Saturday, December 27, 2014

Baring-Gould's Folly

"I had called upon my friend Sherlock Holmes on the second morning after Christmas..."

It's pretty easy to determine that Watson was talking about the 27th of December, but what was the year? All The Canon tells us is that it was after 'The Man with the Twisted Lip' (TWIS), 'A Case of Identity' (IDEN), and 'A Scandal in Bohemia' (SCAN). Taking a look at the chronologists shows that there is a large number that place it in 1889, including me. (A total of 18, to be exact.) Only one places it in 1888, and four put in in 1890.

The one placement that is curious is where the eminent Sherlockian William S. Baring-Gould puts it in his famous Annotated Sherlock Holmes. He says the year is 1887. The reason that he does so is mainly because of his dating of TWIS. His placement of that case causes him to be alone in his dating on a number of cases around that time, but even in the face of total disagreement he holds his ground.

Part of Baring-Gould's reasoning is that he thinks Watson is married to mysterious wife No. 1 at this time. (Something else almost no one agrees with.) However, he does say in annotation no. 11 that there is evidence for 1889, and does the same in BLUE, but seems to disregard this evidence. Two of the biggest problems with 1887 for TWIS is that Holmes actually mentions that year in conversation, and that he (Baring-Gould) ignores something else that happened around that time that should have been mentioned but wasn't. Bradley & Sarjeant point out that Queen Victoria's Golden Jubilee would have been on the 20th & 21st of June 1887. That's just two days after Baring-Gould's date. It seems that the preparation and excitement for such a large celebration would have gotten some mention, and yet it doesn't.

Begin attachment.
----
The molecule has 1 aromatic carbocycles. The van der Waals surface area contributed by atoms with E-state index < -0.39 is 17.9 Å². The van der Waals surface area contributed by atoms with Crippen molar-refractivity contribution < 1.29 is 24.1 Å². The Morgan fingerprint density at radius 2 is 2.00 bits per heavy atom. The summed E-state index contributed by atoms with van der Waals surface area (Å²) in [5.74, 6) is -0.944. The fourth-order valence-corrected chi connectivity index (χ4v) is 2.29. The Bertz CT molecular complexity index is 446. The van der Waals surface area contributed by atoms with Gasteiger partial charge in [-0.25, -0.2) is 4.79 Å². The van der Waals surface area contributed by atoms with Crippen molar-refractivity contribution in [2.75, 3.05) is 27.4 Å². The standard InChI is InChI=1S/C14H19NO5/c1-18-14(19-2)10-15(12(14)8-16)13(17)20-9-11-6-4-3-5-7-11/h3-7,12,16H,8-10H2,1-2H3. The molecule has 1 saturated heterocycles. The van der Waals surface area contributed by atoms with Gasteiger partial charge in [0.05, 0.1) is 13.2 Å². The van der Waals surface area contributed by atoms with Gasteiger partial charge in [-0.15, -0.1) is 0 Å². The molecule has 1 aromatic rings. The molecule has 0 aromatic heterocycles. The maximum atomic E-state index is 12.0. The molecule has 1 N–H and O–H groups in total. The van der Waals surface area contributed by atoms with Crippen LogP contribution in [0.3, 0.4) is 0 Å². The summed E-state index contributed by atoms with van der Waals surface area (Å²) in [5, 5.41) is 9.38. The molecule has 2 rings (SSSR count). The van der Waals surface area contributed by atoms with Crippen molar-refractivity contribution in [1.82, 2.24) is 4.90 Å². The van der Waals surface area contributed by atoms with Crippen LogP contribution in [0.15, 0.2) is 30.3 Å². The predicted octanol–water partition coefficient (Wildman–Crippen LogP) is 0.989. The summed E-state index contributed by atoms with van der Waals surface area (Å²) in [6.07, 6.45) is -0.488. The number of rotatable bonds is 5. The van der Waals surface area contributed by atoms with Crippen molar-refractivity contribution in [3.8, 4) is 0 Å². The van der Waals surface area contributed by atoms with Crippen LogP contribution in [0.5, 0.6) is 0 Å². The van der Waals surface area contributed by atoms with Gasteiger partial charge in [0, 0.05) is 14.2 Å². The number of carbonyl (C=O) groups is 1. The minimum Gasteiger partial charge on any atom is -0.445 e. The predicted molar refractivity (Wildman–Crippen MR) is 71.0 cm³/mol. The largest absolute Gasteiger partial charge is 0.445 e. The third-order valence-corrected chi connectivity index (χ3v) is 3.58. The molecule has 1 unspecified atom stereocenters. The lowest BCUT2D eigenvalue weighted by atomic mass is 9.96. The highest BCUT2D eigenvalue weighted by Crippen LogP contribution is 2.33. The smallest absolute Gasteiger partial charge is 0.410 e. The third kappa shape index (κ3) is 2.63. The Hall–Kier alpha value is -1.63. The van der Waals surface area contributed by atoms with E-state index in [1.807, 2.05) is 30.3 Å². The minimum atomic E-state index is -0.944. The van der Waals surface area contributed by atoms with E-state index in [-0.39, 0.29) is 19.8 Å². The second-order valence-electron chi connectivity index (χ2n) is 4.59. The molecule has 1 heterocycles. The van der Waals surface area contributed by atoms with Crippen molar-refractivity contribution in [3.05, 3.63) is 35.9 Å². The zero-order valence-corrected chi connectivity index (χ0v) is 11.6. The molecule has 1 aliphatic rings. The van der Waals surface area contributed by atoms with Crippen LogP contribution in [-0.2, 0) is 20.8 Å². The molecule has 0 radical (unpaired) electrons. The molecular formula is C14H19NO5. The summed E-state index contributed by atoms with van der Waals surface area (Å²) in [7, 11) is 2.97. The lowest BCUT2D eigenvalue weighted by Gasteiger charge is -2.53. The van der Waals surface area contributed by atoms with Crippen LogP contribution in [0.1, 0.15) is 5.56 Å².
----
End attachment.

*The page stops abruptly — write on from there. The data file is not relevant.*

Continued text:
As stated before, there are only a few who disagree with 1889 for BLUE. Yes, there is a problem with the day of the week, but you can insert any reason you want into the argument for why Watson made that mistake. One other large piece of evidence for BLUE being that year is that the case is mentioned in 'The Adventure of the Copper Beeches' (COPP), and that one is (again) almost unanimously agreed upon as occurring in early-to-mid 1890.

When I tackled the story in my chronology column a couple of years back I found no reason to disagree with December 27, 1889. However, a lot of dates might get changed if anyone ever comes up with a reasonable conclusion to the Wives of Watson problem. Until then I cannot see a reason to doubt The Good Doctor's date.

(I didn't intend to tackle this case quite so quickly, but given the date I had to. You understand.)

Wednesday, December 10, 2014

Let's Just Start At The Beginning, Shall We?

The genesis of Holmes' detecting - 'The Adventure of the Gloria Scott' - [GLOR] is a good place to start when discussing the problems of Sherlockian chronology.

The story itself is actually a story-within-a-story. Holmes is relating the tale to Watson "one winter's night on either side of the fire." There is no way to tell when they are sitting around that fire, and it isn't necessary to know. (A few have tried, though, and come up with some decent arguments with very little evidence.) The part we're interested in is the part that concerns the ship the Gloria Scott, Holmes' old friend Victor Trevor, and Victor's father.